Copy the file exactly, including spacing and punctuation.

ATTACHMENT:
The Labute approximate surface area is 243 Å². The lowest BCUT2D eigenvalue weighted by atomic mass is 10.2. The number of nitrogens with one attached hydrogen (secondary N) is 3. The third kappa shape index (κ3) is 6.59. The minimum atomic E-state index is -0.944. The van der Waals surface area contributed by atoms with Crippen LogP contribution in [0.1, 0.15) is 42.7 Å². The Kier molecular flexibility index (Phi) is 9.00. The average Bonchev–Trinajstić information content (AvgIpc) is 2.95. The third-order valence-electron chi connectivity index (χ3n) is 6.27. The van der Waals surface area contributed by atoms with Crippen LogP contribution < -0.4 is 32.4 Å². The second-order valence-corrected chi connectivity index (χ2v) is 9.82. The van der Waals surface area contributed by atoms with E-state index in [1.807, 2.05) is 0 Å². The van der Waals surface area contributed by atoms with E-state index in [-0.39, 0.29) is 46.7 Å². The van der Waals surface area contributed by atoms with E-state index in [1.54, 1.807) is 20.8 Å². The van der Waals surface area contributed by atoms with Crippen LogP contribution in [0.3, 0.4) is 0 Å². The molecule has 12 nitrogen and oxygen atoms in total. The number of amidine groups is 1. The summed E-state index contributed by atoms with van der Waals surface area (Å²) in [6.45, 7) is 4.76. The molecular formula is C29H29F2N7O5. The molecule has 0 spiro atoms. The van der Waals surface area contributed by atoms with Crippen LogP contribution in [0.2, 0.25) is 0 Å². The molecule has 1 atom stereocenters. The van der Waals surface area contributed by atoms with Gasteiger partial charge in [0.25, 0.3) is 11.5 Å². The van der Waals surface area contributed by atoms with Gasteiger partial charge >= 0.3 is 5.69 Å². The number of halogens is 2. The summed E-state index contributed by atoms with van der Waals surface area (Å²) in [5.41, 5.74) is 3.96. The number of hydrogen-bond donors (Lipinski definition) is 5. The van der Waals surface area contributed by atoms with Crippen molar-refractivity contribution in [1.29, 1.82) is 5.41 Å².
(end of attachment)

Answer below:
The Labute approximate surface area is 243 Å². The lowest BCUT2D eigenvalue weighted by atomic mass is 10.2. The number of nitrogens with one attached hydrogen (secondary N) is 3. The third kappa shape index (κ3) is 6.59. The minimum atomic E-state index is -0.944. The van der Waals surface area contributed by atoms with Crippen LogP contribution in [0.1, 0.15) is 42.7 Å². The Kier molecular flexibility index (Phi) is 9.00. The average Bonchev–Trinajstić information content (AvgIpc) is 2.95. The third-order valence-electron chi connectivity index (χ3n) is 6.27. The van der Waals surface area contributed by atoms with Crippen LogP contribution < -0.4 is 32.4 Å². The second-order valence-corrected chi connectivity index (χ2v) is 9.82. The van der Waals surface area contributed by atoms with E-state index in [1.807, 2.05) is 0 Å². The van der Waals surface area contributed by atoms with E-state index in [-0.39, 0.29) is 46.7 Å². The van der Waals surface area contributed by atoms with E-state index in [1.54, 1.807) is 20.8 Å². The van der Waals surface area contributed by atoms with Crippen LogP contribution in [0.3, 0.4) is 0 Å². The molecule has 12 nitrogen and oxygen atoms in total. The number of amidine groups is 1. The summed E-state index contributed by atoms with van der Waals surface area (Å²) in [6.45, 7) is 4.76. The molecular formula is C29H29F2N7O5. The molecule has 0 spiro atoms. The van der Waals surface area contributed by atoms with Crippen LogP contribution in [0.2, 0.25) is 0 Å². The molecule has 1 atom stereocenters. The van der Waals surface area contributed by atoms with Gasteiger partial charge in [0.25, 0.3) is 11.5 Å². The van der Waals surface area contributed by atoms with Gasteiger partial charge >= 0.3 is 5.69 Å². The number of halogens is 2. The summed E-state index contributed by atoms with van der Waals surface area (Å²) in [5.41, 5.74) is 3.96. The number of hydrogen-bond donors (Lipinski definition) is 5. The van der Waals surface area contributed by atoms with Crippen molar-refractivity contribution in [1.29, 1.82) is 5.41 Å².